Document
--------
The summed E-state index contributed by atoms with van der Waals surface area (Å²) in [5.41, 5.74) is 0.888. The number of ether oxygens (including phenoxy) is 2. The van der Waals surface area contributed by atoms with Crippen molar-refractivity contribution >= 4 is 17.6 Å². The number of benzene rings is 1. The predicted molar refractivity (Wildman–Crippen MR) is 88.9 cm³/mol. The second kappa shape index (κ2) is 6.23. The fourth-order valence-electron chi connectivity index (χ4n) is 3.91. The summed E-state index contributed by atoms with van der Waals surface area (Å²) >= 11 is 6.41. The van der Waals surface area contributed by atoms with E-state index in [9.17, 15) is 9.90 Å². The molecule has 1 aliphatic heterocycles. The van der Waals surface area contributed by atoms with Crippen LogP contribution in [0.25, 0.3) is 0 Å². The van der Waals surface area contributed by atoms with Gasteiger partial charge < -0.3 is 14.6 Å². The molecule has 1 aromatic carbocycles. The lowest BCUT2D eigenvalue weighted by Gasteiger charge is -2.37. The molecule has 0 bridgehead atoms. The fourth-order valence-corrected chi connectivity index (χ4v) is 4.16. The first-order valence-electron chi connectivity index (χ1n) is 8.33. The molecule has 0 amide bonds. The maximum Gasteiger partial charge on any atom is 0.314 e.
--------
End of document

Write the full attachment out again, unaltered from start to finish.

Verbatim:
The summed E-state index contributed by atoms with van der Waals surface area (Å²) in [5.41, 5.74) is 0.888. The number of ether oxygens (including phenoxy) is 2. The van der Waals surface area contributed by atoms with Crippen molar-refractivity contribution >= 4 is 17.6 Å². The number of benzene rings is 1. The predicted molar refractivity (Wildman–Crippen MR) is 88.9 cm³/mol. The second kappa shape index (κ2) is 6.23. The fourth-order valence-electron chi connectivity index (χ4n) is 3.91. The summed E-state index contributed by atoms with van der Waals surface area (Å²) >= 11 is 6.41. The van der Waals surface area contributed by atoms with E-state index in [9.17, 15) is 9.90 Å². The molecule has 1 aliphatic heterocycles. The van der Waals surface area contributed by atoms with Crippen LogP contribution in [0.25, 0.3) is 0 Å². The van der Waals surface area contributed by atoms with Gasteiger partial charge < -0.3 is 14.6 Å². The molecule has 1 aromatic carbocycles. The lowest BCUT2D eigenvalue weighted by Gasteiger charge is -2.37. The molecule has 0 bridgehead atoms. The fourth-order valence-corrected chi connectivity index (χ4v) is 4.16. The first-order valence-electron chi connectivity index (χ1n) is 8.33. The molecule has 0 amide bonds. The maximum Gasteiger partial charge on any atom is 0.314 e.